The Colorado Supreme Court ruled that a company can fire a worker for their use of marijuana off the job, even if there’s no evidence that they were impaired on the job.
Now, without even getting into the nuances of the case too far (the ruling hinged on the fact that marijuana is illegal federally, which could change in the future), there’s a more important point to be made here.
Companies that do so are shooting themselves in the foot. They send a message that they do not care about their employees, and that they have poor management skills, something which sends up red flags to competent potential employees.
The rush to drug testing by companies has reversed as more and more are discovering that they were sold a bill of goods by the drug testing industry and that there’s no evidence that drug testing provides a more stable or safer workforce. In fact, the more we learn, the more likely it is that it actually does the reverse â€” sure, it may weed out a few idiots who can’t figure out how to pass an employment drug test, but it’s more likely to deter qualified candidates, while giving administration a false sense of security that they’re actually doing personnel management, when that’s nothing of the kind.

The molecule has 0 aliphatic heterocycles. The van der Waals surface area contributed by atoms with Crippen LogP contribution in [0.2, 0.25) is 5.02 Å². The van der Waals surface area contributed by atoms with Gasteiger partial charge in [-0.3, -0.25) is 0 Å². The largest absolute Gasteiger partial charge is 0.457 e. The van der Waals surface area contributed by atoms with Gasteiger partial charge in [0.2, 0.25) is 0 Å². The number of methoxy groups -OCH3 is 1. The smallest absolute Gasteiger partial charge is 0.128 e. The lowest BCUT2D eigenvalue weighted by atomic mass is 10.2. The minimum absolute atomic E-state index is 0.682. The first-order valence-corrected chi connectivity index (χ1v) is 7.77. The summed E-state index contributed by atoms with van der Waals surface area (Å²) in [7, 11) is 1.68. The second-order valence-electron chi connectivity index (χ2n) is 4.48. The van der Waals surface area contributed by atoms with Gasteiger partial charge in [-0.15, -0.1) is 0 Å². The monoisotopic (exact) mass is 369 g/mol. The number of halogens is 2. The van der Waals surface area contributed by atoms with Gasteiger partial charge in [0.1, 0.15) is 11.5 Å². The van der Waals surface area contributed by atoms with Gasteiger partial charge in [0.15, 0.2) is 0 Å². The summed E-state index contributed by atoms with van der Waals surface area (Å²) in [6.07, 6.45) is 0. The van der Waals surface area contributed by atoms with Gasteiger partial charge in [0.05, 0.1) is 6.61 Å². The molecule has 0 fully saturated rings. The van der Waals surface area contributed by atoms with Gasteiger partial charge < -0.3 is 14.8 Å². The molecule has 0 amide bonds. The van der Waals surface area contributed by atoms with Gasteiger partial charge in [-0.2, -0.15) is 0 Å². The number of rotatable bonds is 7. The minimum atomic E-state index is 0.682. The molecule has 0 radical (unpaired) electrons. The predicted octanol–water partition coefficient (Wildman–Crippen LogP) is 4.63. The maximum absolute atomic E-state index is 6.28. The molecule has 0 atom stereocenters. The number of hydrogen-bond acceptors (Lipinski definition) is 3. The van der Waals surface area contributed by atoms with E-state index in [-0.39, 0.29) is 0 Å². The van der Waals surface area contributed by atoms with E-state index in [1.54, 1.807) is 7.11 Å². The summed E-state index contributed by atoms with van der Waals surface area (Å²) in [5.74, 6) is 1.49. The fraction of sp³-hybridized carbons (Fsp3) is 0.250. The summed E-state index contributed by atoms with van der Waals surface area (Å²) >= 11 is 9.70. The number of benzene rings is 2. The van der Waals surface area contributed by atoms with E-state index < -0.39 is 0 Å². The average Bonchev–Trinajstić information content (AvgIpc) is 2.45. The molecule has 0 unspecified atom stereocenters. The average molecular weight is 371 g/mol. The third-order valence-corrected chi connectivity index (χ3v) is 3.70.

I’ve been fortunate in that I’ve had the ability to stick to my principles and never work for a company that drug-tests. Not everyone is able to do so, but I think more and more, particularly as states move toward legalization, it will become a significant factor in the employment decision, and companies will quickly realize that spending a lot of money on drug testing an inferior work force will not make them competitive.